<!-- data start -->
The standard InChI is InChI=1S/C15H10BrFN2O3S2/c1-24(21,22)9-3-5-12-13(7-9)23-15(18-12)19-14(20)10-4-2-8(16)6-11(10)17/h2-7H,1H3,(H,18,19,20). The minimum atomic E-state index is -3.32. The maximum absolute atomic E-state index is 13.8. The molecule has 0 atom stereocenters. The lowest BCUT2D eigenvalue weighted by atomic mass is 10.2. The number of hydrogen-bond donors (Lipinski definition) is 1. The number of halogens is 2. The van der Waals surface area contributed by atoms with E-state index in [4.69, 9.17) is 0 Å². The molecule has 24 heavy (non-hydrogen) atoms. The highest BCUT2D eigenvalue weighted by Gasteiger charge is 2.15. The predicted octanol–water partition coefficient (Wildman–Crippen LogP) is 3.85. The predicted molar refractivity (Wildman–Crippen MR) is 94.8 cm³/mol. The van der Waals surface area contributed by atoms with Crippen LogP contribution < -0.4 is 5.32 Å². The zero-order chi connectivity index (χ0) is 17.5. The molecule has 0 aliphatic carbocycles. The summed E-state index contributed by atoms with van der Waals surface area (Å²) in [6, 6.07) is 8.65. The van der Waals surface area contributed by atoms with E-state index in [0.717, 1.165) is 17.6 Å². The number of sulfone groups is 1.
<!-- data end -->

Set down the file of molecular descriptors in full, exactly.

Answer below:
The standard InChI is InChI=1S/C15H10BrFN2O3S2/c1-24(21,22)9-3-5-12-13(7-9)23-15(18-12)19-14(20)10-4-2-8(16)6-11(10)17/h2-7H,1H3,(H,18,19,20). The minimum atomic E-state index is -3.32. The maximum absolute atomic E-state index is 13.8. The molecule has 0 atom stereocenters. The lowest BCUT2D eigenvalue weighted by atomic mass is 10.2. The number of hydrogen-bond donors (Lipinski definition) is 1. The number of halogens is 2. The van der Waals surface area contributed by atoms with E-state index in [4.69, 9.17) is 0 Å². The molecule has 24 heavy (non-hydrogen) atoms. The highest BCUT2D eigenvalue weighted by Gasteiger charge is 2.15. The predicted octanol–water partition coefficient (Wildman–Crippen LogP) is 3.85. The predicted molar refractivity (Wildman–Crippen MR) is 94.8 cm³/mol. The van der Waals surface area contributed by atoms with Crippen LogP contribution < -0.4 is 5.32 Å². The zero-order chi connectivity index (χ0) is 17.5. The molecule has 0 aliphatic carbocycles. The summed E-state index contributed by atoms with van der Waals surface area (Å²) in [6, 6.07) is 8.65. The van der Waals surface area contributed by atoms with E-state index in [0.717, 1.165) is 17.6 Å². The number of sulfone groups is 1.